A prototype racing car, the Nissan R391 was manufactured by Nissan and their motorsports equivalent Nismo for 1999 24 Hours of Le Mans event. The R391 in fact replaced the Nissan R390 GT1.
In 1995, Nissan returned to sports car racing and the motorsports division Nismo entered the Le Mans prototype class with the renowned Skyline GT-R LMs. However, in 1997, Nismo came up with more advanced R390 GT1 which was essentially a prototype as well as street-car
When rules were revised in 1999 for GT, many major automakers found it difficult to manufacture homologated vehicles similar to the prototypes than the original GT cars. As a result, all the major automakers including Mercedes-Benz, Toyota, Panoz, BMW, and Audi shifted to the prototype class with an option of open cockpit prototypes or closed cockpit vehicles which were progressed from the previous GT class. Nissan on the other hand, decided not to go with evolved car rather they opted to build an independent vehicle with open cockpit.
Nissan assigned the duty of designing and assembling the new E391 to the UK based firm G-Force Technologies. The responsibility of design was on Nigel Stroud, while the Glenn Elgood worked as race team manufacturer. Nissan also signed an agreement with the Courage Competition, long time customer of Nissan’s second hand racing cars. According to agreement, Nissan would provide their VRH35 3.5-L turbocharged V8 motors to Courage and in return would get the expertise from Courage for their new R391. Purchasing a Courage C52 chassis was also a part of agreement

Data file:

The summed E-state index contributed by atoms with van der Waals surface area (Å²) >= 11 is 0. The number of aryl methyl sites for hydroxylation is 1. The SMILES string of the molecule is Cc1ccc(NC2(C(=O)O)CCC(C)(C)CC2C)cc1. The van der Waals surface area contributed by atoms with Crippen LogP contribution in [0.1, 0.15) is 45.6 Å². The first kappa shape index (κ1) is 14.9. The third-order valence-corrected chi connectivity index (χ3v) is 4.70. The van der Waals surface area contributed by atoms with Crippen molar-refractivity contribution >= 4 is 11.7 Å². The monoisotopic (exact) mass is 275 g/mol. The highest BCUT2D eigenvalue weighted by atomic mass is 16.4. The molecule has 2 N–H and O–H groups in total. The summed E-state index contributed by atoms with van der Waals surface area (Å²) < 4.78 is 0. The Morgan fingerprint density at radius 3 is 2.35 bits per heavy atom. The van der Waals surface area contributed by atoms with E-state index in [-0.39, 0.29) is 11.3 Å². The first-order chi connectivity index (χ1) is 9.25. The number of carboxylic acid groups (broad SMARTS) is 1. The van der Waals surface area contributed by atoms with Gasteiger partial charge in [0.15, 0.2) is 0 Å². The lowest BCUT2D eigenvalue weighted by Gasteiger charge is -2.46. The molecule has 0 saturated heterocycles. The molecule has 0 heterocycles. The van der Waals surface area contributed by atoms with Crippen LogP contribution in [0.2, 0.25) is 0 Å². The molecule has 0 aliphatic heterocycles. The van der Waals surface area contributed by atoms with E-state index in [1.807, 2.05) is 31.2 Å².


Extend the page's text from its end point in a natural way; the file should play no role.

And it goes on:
In R391, Nissan opted for a new version VH engine and dropped the idea of using the turbocharging as in case of former VRH35L. The Nissan directed its team to use a modified naturally aspirated version of the VRH engine designated as VRH50A. This larger 5.0-L engine nullified the loss of turbocharger, yet retained the strength of VRH35L engine.
In 1999 event of 24 Hours of Le Mans, Nissan decided to enter with their two new R391s and a Courage C52 featuring an older VRH35L motor. In May, the official testing for Le Mans was held where both R391s were able to set fastest time for 10th and 13th place beating many of the entries from Mercedes-Benz, Audi and BMW, but failed to beat Panoz or Toyota.
In an actual race, Nissan once again showed some class by finishing 12th. However, the other R391 that was driven by Eric van de Poele, crashed during the first qualifying round as a result of which car sustained irreparable damage and Eric van de Poele also got his vertebra broken. So, the Nissan raced in the event with a single R391.
The only R391 in the event showed its class by climbing up to the 4th place before an electrical problem in the engine forced the car to quit the race after completing just 110 laps. However, the Courage C50 managed to survive throughout the race and finish an overall 8th place. Interestingly, the Courage Competition’s own entry with the similar Nissan turbo V8 finished an overall 6th, i.e. eight laps ahead of Nissan Courage C52.
The R391 took part in another event later same year at the invitational ‘Fuji 1000 km’ backed by the le Mans ruling body, ACO (Automobile Club de l’Ouest). The winners of the race were supposed to get automatic entries to the next year’s 24 Hours of Le Mans.